Lovely day! We had two separate private students today, both learning about patterning and construction, and how those two things are (or should be) harmoniously connected in order to create beautiful corset designs.
It all ties in to a topic I was discussed with my boyfriend yesterday, at his birthday dinner. Baroque sensibilities.
I had a vague interest in Baroque at university but, being not historically inclined, never studied it properly. It was more just the varied and wild aesthetic (and what it conveyed) that appealed to me. Misshapen pearls, gold everywhere, impossibly unnecessary detailing… Well the other day I began reading a book by a classical dressage master (Charles de Kunffy) and his opening discussion of the principles of Baroque really resonated with me, and more concisely expressed something that I have often felt.
In short, the sort of work I am often attracted to is excessive. I often “gild the lily”, shamelessly. Always have. Nature is extraordinarily beautiful, but it is a beautiful expression of itself. Artistry takes nature in a very different, more extreme, direction. But that make sense as it also is an expression of itself (ie: something human). So the two things become very different, and people somehow end up feeling like there is a tension between the two. As though you can’t appreciate both natural and created beauty, as though one is true and one is false. But surely human-created artificiality is just as authentic as every flower that springs from the ground without human intervention? And perhaps this is why real nature before my eyes is beautiful and why a McQueen gown is beautiful (and I mean that both are utterly affecting and transcendent, in their own ways), though the levels in between don’t mean much to me… At any rate, throw a McQueen clad model into a lake and you have something beyond beauty.
But, the most extreme couture can be seen to be ugly by the masses. I often remember a Mugler corseted catsuit covered in clear quartz and crystals which was deemed incredibly ugly and confusing by dozens of people commenting on a youtube video… People who, I imagine, wouldn’t consider a piece of quartz in itself ugly. And perhaps this is the thing about art taken to Baroque extremes. It becomes elitist. That doesn’t have to be with regards to class or status, but certainly with regards to education on the particular form which I suppose is usually tantamount to the same thing. Art for artists. Jazz that goes so far into itself that the wider audience grow tired of it. Opulence in architecture that becomes offensive to the masses. Couture which appears wasteful or to be born from greed when, in fact, I don’t know a single greedy craftsperson… I simply know craftspeople who wish to refine and explore their craft as far as they can.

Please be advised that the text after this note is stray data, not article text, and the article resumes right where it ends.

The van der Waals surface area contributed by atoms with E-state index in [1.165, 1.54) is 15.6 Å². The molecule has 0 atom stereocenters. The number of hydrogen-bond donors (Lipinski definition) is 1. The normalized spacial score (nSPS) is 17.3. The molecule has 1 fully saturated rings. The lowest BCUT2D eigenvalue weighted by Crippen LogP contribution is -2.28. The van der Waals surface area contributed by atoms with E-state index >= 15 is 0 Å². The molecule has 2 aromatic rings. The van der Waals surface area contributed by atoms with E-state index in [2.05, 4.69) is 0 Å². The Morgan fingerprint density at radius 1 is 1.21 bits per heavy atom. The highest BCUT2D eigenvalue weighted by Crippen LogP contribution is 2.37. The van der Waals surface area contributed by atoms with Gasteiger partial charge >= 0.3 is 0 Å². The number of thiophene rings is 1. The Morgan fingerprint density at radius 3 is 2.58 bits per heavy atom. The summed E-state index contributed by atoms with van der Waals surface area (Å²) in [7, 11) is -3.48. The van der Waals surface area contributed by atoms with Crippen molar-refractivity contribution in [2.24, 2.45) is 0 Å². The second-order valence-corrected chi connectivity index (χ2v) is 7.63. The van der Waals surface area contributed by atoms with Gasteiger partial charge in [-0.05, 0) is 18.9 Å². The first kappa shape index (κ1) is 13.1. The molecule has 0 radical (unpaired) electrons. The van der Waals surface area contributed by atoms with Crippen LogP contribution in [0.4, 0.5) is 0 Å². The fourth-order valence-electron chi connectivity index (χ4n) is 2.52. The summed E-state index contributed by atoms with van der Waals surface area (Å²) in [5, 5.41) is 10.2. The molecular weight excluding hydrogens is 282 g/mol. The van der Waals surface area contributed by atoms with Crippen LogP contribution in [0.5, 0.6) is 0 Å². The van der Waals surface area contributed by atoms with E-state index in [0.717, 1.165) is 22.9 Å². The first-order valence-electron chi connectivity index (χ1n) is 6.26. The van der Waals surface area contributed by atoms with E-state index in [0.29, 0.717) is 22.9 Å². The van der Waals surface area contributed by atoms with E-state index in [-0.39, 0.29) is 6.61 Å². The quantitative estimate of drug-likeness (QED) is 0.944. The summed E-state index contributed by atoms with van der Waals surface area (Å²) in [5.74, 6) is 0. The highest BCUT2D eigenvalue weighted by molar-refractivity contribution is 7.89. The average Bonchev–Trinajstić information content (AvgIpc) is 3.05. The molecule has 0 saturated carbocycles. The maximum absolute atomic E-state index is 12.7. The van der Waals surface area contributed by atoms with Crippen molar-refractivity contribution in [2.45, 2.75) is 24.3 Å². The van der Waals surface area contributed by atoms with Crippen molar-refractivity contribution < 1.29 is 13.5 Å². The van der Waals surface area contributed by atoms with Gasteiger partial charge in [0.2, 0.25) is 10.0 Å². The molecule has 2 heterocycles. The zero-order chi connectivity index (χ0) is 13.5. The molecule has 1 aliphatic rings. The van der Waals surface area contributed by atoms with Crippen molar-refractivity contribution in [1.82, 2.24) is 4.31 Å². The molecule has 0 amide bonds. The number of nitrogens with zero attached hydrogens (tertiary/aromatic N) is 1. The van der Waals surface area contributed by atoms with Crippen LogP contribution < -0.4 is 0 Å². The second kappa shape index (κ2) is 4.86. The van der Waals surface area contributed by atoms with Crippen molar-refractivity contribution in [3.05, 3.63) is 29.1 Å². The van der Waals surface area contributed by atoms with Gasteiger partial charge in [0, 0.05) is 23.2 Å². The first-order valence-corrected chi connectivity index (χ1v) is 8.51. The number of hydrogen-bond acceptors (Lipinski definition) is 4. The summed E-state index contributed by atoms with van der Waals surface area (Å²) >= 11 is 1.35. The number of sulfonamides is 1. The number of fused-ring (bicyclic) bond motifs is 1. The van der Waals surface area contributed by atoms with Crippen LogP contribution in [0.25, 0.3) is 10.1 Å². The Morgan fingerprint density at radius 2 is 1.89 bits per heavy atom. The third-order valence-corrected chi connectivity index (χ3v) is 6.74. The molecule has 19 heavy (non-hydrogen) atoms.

Artists with a baroque sensibility perhaps alienate outsiders in their pursuit for some sort of personal pinnacle. I found a passage online that I quite liked with regards to this…
Baroque might have it that there isn’t one true perfect beauty, but rather lots of specific, busy, grotesque beauties, created with particular reason and with a great wealth of knowledge and skill to back that reason up. But thus, the art/music/whatever won’t make much sense to those who aren’t privy to the why of the thing.
To get back to that passage from Charles de Kunffy:
De Kunffy is talking about dressage. But he could be talking about corsetry. Or about percussion. Or any other artform. No-one massively cares if I use 4mm or 5mm spiral, except me and the collaborators/collectors I have who are of the same mind. The wider corsetry audience certainly wouldn’t care if a pattern has 13 panels per side or 14, or if I used pure silk rather than a mix, or if binding is finished with a particular kind of stitch… but these are questions that I’ve cared about and pursued to high levels. Simply because if something captures your imagination and critical thinking skills, then it makes sense to me to pursue it as far as you can.
But there is a point, as suggested above, at which a truly receptive and knowledgable audience shrinks. Which probably sounds utterly horrific and snobby, but it really isn’t meant that way. I don’t understand the intricacies of cooking… fine dining would be wasted on me, I’ve zero interest in it. I cannot stand most jazz either, but that’s okay. It’s not meant for me. But I love and appreciate that there are people for whom these things are art forms of the highest order: precise, expressive, beautiful, aesthetic.
And all of this is part of why a craftsperson must, to an extent, make things for their own sake and not follow the whims of a buying public. Easier said than done, for sure. But there it is. And in fact, this puts hobbyists and part-timers in an exceptionally strong position. They can create art with fewer constraints. And after all if you’re going to do it, do it. Make something extraordinary. Make something that is such an extreme refinement of the skill you’ve developed that the most of the world will find it grotesque. Why not? But at the same time, don’t be afraid to dabble. Dabbling is enjoyable, it might lead somewhere exciting. And even if it doesn’t, nevermind… one doesn’t need to master every skill in the world in order to make a worthwhile contribution!